In this latest podcast, NBC Sports’ Kurt Helin and Dan Feldman discuss the odd timing of that move — we expect another shoe to drop as to why. It’s not that Fisher was a great coach, but replacing him with Kurt Rambis mid-season is not an upgrade. And Luke Walton isn’t available until this summer.

After struggling to figure out what the Knicks are thinking, Helin and Feldman answer questions off Twitter from readers/listeners on the coming trade deadline including discussions of Blake Griffin, Jeff Teague, the Pistons, the Jazz, the Knicks, and more.

As always, you can listen to the podcast below, or listen and subscribe via iTunesdownload it directly here, or you can check out our new PBT Podcast homepage, which has the most recent episodes available. If you have the Stitcher app, you can listen there as well.

Warriors’ center Festus Ezeli to have knee surgery, out indefinitely

Golden State Warriors center Festus Ezeli, left, of Nigeria, looks to pass the ball as Denver Nuggets forward Darrell Arthur defends during the second half of an NBA basketball game Sunday, Nov. 22, 2015, in Denver. Golden State won 118-105. (AP Photo/David Zalubowski)
Associated Press
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Festus Ezeli has been a rock-solid backup for the Warriors this season, playing almost 18 minutes a night behind Andrew Bogut giving the team 7.5 points and 5.9 rebounds a contest. Golden State’s defense is 3.6 points per 100 possessions better when he is on the court, and he’s part of the team’s long-term plans.

But he’s going to be out for a while now following knee surgery, the team announced and as reported by Monte Poole at CSNBayArea.com.

http://www.csnbayarea.com/warriors/festus-ezeli-undergo-knee-surgery

The surgery is exploratory, which is why the Warriors say there is no timeline for recovery yet.

The surgery is on his left knee; it was his right one that had reconstructive surgery and forced him to miss all of two seasons ago.

This is a blow to the Warriors’ depth, but little has slowed their march this season. More Mo Speights is not ideal, but the Warriors can just go small more often and run teams out of the building that way.

Ezeli is a restricted free agent this summer and the Warriors would like to keep him on the roster and expand his role, particularly if they do not retain Andrew Bogut. The severity of this knee injury could impact Ezeli’s ability to earn a big contract this summer, but hopefully for him, it’s not that serious.

Russell Westbrook stands behind Kevin Durant, mimics him during interview (video)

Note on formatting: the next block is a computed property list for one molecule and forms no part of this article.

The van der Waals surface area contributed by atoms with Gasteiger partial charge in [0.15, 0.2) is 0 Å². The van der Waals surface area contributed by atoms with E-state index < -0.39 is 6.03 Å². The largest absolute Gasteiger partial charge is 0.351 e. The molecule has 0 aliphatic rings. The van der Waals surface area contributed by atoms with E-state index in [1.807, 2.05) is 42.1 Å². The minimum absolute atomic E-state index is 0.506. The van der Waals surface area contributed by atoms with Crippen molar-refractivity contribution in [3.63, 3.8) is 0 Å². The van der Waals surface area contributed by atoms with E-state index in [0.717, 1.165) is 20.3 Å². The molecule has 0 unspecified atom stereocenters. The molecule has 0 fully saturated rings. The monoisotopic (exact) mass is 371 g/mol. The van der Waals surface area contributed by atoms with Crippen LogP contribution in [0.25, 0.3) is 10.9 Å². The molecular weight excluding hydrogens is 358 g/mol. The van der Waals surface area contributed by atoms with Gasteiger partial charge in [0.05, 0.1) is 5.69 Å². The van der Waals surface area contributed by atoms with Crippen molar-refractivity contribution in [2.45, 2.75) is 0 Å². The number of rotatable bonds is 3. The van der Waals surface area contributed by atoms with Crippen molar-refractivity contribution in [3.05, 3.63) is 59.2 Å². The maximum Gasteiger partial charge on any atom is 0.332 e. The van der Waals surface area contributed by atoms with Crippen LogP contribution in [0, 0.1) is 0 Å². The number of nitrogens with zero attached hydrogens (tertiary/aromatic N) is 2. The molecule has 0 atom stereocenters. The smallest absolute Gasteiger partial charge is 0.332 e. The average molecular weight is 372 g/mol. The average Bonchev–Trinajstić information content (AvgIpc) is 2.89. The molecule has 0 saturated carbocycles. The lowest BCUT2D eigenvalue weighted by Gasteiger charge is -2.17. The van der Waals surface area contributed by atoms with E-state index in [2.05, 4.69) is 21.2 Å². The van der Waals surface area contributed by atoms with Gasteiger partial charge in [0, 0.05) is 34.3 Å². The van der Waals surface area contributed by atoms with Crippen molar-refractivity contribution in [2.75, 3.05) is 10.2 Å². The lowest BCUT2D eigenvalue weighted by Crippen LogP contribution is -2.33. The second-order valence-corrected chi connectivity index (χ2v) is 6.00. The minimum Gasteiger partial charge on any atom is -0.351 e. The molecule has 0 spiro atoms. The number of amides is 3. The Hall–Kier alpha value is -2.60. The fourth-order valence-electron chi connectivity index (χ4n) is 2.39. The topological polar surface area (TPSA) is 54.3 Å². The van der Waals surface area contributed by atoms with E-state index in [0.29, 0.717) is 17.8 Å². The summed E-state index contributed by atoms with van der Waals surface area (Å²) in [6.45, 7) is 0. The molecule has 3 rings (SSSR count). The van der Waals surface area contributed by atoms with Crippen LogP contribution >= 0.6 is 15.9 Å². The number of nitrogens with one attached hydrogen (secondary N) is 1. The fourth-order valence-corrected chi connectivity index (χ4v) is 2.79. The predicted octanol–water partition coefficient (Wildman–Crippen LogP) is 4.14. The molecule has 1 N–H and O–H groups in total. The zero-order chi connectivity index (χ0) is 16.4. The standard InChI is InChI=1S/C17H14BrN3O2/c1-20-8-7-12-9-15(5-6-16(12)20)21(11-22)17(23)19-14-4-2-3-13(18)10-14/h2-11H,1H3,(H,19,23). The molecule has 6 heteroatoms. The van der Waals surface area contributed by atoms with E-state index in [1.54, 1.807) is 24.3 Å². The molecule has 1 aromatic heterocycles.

Oklahoma City Thunder guard Russell Westbrook, right, gestures after scoring as forward Kevin Durant stands by during the second half of an NBA basketball game, Friday, Jan. 8, 2016, in Los Angeles. The Thunder won 117-113. (AP Photo/Mark J. Terrill)
AP Photo/Mark J. Terrill
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Choose your spin.

This is why Kevin Durant is leaving the Thunder. Russell Westbrook doesn’t respect him.

or

This is why Kevin Durant is re-signing with the Thunder. He and Russell Westbrook have so much fun together.

Report: Magic open to talking Tobias Harris trade, looking to add experience

Memphis Grizzlies guard Tony Allen (9) grabs the uniform of Orlando Magic forward Tobias Harris (12) in the first half of an NBA basketball game Monday, Jan. 25, 2016, in Memphis, Tenn. (AP Photo/Brandon Dill)
AP Photo/Brandon Dill
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Tobias Harris signed a four-year, $64 million contract with the Magic just last summer.

Now, just 50 games later…

Marc Stein of ESPN:

I’m skeptical this is significant. Teams discuss trades for many players for a variety of reasons. That doesn’t mean the player is likely to be dealt.

Orlando in particular has a roster of players who cause significant debate about their value. It’s helpful to know what other teams think of Harris, and soliciting trade offers is a good method to learn his worth.

It’s more intriguing the Magic are looking to add experience. They should probably go the opposite route, but they’ve tried (and failed) for years to accelerate their rebuild. At 22-28 – four games and three teams from playoff position – now is not the time to seek shortcuts. Spend the rest of the season developing young players – and probably securing a higher draft pick in the process.

One of Harris’ best traits is his youth. He’s just 23. See what other teams would offer for him, sure. But, in all likelihood, it’s better to let him grow into the veteran Orlando needs rather than trading him for one when the rest of the team isn’t ready to win, anyway.

My guess is that’s what Orlando will do. Remember, always consider who has incentive to leak this information anonymously and what they’d be positioned to know.